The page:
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Investing in Gold Mining Stocks

Buy on Lows?

Written by Joseph Cafariello
Posted June 25, 2013 at 7:47PM

What analysts have been warning about for over a year now is finally here: when commodity prices fall below producers’ costs, operations will scale back and mines will close.

If that weren’t bad enough for holders of mining shares, producers are also planning to erase billions of dollars from their books in writedowns.

gold mineYet when this slow motion train wreck finally comes to a stop, you might be surprised at what you find as you go rummaging through the debris. Once the writedowns are complete, we just may find some great buying opportunities.

Newcrest Pulls Out Its Eraser

Newcrest Mining Ltd. (ASX: NCM) will soon be making history – even if it is for all the wrong reasons – with its upcoming writedown of $5.5 billion, the largest one-time charge in gold mining ever.

$3.3 billion of that writedown will erase the goodwill overpayment it made when buying the Lihir, Papua New Guinea mine from Lihir Gold in 2010. As an added consequence of slumping gold prices, the workforce at Lihir will be scaled back by 150 workers, some 5 to 7%, in an effort to reduce costs.

Newcrest shares have already lost some 29% of their value since the company earlier this month announced the writedowns affecting properties in Papua New Guinea, West Africa, and Australia. With its market value falling $3.5 billion to $6.7 billion in just three weeks, the entire company is now worth less than the $9 billion it paid for the Lihir mine itself.

More Writedowns Ahead

This is one of the problems plaguing the gold sector in particular – ridiculously high costs incurred during an M&A frenzy totalling some $195 billion spanning a decade. The price paid for new mines and their reserves didn’t matter much when the gold price was steadily rising.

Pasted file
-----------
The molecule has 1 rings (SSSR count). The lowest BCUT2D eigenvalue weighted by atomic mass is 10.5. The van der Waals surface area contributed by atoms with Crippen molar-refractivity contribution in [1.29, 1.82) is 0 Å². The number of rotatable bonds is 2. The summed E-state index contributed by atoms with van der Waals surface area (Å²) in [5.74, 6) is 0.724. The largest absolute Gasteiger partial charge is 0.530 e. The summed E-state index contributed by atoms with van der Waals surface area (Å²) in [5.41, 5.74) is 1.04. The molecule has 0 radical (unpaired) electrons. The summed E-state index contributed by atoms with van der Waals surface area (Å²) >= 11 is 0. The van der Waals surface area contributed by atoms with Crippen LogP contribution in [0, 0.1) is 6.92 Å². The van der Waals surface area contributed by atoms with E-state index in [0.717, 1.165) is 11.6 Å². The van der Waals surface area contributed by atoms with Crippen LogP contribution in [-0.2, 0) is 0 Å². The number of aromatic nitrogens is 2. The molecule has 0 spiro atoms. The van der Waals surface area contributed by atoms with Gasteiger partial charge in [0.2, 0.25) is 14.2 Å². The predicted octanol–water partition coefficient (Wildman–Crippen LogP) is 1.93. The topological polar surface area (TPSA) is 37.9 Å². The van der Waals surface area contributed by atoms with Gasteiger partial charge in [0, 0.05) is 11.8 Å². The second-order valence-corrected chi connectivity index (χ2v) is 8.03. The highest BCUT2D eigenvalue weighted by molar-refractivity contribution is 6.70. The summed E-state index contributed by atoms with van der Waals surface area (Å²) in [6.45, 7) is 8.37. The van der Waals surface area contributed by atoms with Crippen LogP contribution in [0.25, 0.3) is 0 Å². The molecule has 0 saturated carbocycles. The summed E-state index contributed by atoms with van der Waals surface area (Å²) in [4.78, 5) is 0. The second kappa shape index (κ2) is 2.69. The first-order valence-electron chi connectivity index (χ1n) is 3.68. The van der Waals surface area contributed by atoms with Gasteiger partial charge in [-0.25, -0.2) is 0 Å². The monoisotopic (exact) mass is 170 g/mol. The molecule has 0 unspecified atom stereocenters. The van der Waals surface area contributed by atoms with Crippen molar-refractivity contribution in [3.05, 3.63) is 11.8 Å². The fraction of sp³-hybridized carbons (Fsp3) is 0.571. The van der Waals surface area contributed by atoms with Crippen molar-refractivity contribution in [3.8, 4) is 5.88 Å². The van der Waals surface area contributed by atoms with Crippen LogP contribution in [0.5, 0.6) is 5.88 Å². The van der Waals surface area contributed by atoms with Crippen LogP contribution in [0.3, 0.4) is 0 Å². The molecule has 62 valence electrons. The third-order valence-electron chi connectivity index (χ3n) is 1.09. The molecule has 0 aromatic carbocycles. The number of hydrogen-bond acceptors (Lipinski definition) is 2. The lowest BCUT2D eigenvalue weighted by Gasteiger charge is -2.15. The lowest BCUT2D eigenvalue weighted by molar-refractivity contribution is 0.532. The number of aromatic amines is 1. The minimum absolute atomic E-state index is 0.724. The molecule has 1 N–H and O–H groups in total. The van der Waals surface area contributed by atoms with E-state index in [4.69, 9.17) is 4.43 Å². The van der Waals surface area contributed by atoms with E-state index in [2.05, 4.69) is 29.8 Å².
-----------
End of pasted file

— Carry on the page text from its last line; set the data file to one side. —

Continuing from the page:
But with the price steadily falling, well, now it’s a different story. Including Newcrest’s writedown noted above, “gold companies will have written down assets by about $17 billion in the past 16 months,” Bloomberg data shows.

“What was encouraged as a capital allocation decision in early 2012 is now seen as a bad decision,” assesses Michael Elliott, mining sector leader for Ernst & Young LLP, in a Bloomberg interview. “It’s a very unforgiving change in the sentiment of the market.”

With gold currently some 33% off its 2011 high, the writedowns may have only just begun.

“We would expect that there would be several, if not many companies, who would also in the next reporting period be coming [out with] a list of impairments,” Elliott expects. “It’s just a question of timing, and who had the largest exposures.”

So who could be next? Any producer currently valuing its reserves using a gold price that is higher than today’s spot price. And that’s a lot.

Both Barrick Gold (NYSE: ABX) and Gold Fields (NYSE: GFI) value their properties using a gold price of $1,500 – some 17% higher than today’s spot price. Newmont Mining (NYSE: NEM) uses $1,400, which is 9.3% too high. Goldcorp (NYSE: GG) uses $1,350, or 5.5% too rich.

Oddly enough, Newcrest itself, despite the writedown noted above, uses one of the lowest prices in the industry at $1,250 for most of its reserves, which is below today’s spot gold price of about $1,280. However, it uses $1,400 for other properties in Indonesia and Papua New Guinea. Similarly, Barrick and Goldcorp each use more than one price for different operations, though you probably have to be a mining exec to understand why.

Harmony Gold Mining Co. (NYSE: HMY), which is partnered with Newcrest in the Papua New Guinea operation, announced it will write down its share of losses by the end of July.